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I'm currently using essentially the following code to start worker threads.

import Control.Monad      (void)
import Control.Concurrent (forkIO)
import Control.Exception  (finally)
import Data.IORef         (newIORef, writeIORef, readIORef)

startWorker :: IO a -> IO (IO Bool)
startWorker work = do
    running <- newIORef True
    _ <- forkIO $ void work `finally` writeIORef running False
    return $ readIORef running

I.e. start doing some work on the background and return an IO action that lets the caller poll if the worker thread is still running or if it has stopped for some reason.

How reliable is this method? Are there any situations where the thread would die without calling the finally block (excluding, of course, situations where the whole process is killed)? Is there a better way to achieve the same functionality?

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2 Answers 2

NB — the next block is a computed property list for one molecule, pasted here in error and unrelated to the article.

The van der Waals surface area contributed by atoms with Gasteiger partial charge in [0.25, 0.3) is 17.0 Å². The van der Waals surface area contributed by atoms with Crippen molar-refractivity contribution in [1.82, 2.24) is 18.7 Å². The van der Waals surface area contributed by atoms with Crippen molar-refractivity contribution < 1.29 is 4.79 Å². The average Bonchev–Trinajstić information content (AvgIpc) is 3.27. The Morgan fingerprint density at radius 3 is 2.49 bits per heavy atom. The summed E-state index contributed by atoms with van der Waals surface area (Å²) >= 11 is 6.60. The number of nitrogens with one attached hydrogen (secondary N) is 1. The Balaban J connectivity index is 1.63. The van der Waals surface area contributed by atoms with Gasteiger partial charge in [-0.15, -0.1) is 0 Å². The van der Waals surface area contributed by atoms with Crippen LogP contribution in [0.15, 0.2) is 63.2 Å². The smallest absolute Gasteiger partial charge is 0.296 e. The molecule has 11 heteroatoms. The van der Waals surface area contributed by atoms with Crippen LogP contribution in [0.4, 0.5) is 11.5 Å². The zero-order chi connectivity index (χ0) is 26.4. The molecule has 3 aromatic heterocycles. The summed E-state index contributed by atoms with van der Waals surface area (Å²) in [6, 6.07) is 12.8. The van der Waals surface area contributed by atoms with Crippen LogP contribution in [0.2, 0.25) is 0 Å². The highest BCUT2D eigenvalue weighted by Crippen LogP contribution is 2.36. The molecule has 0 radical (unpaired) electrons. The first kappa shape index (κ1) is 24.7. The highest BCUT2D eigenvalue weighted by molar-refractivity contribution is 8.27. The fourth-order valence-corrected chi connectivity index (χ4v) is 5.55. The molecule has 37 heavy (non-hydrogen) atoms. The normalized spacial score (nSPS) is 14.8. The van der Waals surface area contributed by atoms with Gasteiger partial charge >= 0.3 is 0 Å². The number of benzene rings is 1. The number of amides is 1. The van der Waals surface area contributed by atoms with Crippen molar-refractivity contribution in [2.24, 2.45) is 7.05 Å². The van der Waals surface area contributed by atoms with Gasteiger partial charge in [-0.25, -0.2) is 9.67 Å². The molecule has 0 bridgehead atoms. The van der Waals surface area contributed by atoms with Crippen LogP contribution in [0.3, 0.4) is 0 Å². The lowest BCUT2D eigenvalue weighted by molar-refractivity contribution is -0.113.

up vote 7 down vote accepted

Async exception could fire after the thread is created, but before "void work `finally` writeIORef running False" is started. Use forkFinally to handle that.

I can imaging that there are other issues. I'd recommend async library. It handles all the complexity for you. Use poll to check Async status.

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Related to Yuras' answer, there may be some issues with the initial masking state as it's explained in Mask and forkIO section of Simon Marlow's book. The bottom line, as he explains, is:

The rule of thumb is that any exception-handling function called as the first thing in a forkIO is better written using forkFinally. In particular, if you find yourself writing forkIO (xfinallyy), then write forkFinally x (\_ -> y) instead. Better still, use the Async API, which handles these details for you.

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